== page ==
B L U E - T I L E S O F P O R T O
Whilst I can appreciate the work that has gone into many religious buildings they are often over-looked on my to-do list when visiting a city for a short amount of time. However when they look as pretty as this it's hard not to marvel at their beauty. Many of the churches are covered in azulejos -Spanish/Portuguese painted and glazed ceramic tile-work. My favourite find was the chapel 'Capela das Almas' (above) which translates to the Chapel of Souls, also known as the Capela de Santa Catarina. Whilst on your tiled search of the city look out for Igreja do Santo Ildefonso, Igreja dos Carmelitas Descalços and the wonderful 19th-century railway station São Bento (below).
R I B E R I A D O W N T I M E
Probably the most popular and definitely the most vibrant part of the city is the Porto's waters edge - The Riberia District. On the Douro river bank lies a cobbled street of bars and eateries bustling with good vibes. Despite the business of it all there is no distracting from the towering Dom Luis Bridge which sits proudly over the winding river.
Early afternoon is a great time to grab a beer or G&T and some local azeitonas (olives) from one of the riverside outdoor-eating bars. Peter's Cafe serves up the perfect post-brunch, pre-dinner snack with a side of live music and some of the best views in the city. Whether it be in a restaurant or on the river bank take some time to sit here and breathe it all in.
D O M L U I S B R I D G E I
It would be wrong to visit Porto (city of bridges) and not step foot on one of its 6 but if you only pick one make it the Dom Luis I that you cross. Named after a King that never arrived the Dom Luis has an upper and lower level linking Porto to Vila Nova da Gaia and both floors are worth crossing. The views from here are unbeatable will provide you with holiday snaps worth framing.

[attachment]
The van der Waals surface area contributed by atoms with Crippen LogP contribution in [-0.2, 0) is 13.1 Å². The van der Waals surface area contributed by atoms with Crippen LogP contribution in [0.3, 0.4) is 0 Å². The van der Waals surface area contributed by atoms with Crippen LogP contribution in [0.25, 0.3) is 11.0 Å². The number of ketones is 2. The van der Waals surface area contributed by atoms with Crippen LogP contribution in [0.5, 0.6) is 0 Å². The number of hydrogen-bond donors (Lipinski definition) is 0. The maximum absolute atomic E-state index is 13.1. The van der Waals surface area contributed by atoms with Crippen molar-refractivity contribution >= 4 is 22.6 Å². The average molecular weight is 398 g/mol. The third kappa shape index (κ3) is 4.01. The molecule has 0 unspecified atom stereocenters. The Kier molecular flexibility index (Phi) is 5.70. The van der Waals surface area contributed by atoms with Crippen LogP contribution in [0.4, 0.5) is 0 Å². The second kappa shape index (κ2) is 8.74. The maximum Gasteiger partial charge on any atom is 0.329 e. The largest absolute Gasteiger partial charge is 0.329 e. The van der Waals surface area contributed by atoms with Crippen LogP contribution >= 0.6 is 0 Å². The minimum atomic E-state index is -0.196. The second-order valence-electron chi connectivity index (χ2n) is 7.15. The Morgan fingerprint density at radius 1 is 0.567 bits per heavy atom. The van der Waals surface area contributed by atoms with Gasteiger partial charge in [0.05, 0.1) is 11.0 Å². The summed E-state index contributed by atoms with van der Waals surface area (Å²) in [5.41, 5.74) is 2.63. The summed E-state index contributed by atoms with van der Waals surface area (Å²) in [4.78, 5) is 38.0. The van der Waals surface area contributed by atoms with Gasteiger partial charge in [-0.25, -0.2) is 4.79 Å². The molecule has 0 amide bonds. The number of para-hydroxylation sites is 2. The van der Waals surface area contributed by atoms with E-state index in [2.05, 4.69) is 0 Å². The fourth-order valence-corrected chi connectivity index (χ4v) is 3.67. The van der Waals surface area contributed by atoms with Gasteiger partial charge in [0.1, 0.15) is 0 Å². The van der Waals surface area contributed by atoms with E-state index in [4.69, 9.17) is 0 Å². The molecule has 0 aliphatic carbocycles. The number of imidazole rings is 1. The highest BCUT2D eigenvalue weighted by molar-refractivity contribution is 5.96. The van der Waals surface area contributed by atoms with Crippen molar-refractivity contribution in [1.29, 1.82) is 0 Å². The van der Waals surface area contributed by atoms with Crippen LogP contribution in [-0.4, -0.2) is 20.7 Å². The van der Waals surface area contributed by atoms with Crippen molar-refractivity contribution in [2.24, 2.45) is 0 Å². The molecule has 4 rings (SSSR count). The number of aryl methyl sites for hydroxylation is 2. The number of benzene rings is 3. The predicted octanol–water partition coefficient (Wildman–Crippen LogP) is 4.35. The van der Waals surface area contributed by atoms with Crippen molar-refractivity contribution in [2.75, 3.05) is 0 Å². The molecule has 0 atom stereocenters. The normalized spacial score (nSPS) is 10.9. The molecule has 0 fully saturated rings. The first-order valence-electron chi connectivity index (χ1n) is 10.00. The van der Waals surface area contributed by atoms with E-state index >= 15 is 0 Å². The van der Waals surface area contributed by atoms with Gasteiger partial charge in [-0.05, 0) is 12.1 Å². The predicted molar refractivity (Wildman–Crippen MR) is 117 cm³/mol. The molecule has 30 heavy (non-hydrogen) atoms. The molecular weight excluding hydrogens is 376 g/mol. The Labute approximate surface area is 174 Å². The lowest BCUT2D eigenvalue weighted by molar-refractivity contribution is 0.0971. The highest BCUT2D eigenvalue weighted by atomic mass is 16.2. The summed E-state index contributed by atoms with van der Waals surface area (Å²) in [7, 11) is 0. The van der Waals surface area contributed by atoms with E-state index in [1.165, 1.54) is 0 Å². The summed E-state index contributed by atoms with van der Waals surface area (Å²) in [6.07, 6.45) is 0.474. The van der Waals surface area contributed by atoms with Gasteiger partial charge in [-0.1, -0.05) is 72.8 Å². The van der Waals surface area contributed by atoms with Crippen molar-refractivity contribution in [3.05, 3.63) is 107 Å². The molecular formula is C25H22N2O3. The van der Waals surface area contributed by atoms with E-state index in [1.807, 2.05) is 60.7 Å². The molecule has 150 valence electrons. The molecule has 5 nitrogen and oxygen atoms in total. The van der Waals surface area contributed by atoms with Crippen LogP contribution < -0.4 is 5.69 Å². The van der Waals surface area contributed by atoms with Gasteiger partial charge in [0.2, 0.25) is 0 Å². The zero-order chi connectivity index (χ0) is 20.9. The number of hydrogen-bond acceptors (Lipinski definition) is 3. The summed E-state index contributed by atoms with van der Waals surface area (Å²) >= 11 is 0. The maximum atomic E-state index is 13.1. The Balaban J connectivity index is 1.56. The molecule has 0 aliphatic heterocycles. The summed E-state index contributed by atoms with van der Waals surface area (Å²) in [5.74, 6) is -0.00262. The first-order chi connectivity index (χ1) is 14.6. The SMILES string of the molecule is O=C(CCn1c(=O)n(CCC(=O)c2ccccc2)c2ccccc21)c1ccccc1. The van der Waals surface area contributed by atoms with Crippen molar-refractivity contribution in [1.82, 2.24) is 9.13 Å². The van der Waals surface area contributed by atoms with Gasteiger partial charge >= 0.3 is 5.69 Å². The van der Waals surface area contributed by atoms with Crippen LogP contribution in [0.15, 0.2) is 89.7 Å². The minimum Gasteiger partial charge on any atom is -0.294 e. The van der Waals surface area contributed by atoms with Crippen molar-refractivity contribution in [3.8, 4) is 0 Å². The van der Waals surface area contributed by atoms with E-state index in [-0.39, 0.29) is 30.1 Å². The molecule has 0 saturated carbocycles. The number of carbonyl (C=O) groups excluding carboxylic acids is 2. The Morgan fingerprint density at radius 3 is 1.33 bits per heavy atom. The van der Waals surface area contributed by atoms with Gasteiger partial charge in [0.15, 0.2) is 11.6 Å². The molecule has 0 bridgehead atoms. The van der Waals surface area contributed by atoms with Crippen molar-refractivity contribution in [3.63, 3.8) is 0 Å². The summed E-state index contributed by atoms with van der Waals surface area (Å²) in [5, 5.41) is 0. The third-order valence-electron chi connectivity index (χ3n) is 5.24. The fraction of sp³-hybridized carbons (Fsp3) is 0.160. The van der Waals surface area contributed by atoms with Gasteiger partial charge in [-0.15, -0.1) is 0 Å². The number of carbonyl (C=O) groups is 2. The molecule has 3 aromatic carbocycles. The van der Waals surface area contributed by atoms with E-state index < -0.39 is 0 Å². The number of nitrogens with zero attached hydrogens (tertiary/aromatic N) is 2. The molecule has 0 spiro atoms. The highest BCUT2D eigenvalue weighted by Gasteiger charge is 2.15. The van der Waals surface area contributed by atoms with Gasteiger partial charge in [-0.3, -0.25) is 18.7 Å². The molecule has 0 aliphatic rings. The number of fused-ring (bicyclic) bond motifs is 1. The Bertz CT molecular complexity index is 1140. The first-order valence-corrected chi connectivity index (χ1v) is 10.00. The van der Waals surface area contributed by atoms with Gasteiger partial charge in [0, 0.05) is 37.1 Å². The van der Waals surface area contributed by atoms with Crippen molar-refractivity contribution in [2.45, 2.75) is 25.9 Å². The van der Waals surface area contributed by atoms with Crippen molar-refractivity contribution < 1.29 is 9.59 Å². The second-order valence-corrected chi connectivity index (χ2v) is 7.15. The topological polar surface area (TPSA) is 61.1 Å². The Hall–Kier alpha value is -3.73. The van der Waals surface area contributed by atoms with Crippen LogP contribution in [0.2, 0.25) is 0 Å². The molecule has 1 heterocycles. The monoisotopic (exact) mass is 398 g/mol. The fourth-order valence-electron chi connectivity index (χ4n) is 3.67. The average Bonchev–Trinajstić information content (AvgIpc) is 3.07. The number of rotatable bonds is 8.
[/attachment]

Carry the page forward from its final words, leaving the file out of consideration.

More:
SOI 55 HIDDEN CORNER : When crossing the bridge back to Porto from Gaia take the lower level. Once you have stepped foot on Porto side, if you are able to, skip the tourist lift and take the back route up the steps (to the left of the lift). These steep steps offer a glimpse into real life in Porto and a different vantage point over the Douro river.
P O R T - T A S T I N G (getting tipsy on the cheap)
No trip to Porto would be complete without a visit to one of the collection of Port cellars based in Vila Nova da Gaia. I am no stranger to wine when it comes to drinking but I have very little knowledge on the process and it has always been something I have been interested in learning. Although not the typical wine I choose to drink I'm a fan of anything that goes well with cheese and chocolate. There was no way I wasn't sampling some local tipple from down the river. There are plenty of port cellars to choose from all at varying prices and lengths with most lasting between 1 and 2 hours. My tour cost €12 and included 3 (rather large) Port wines.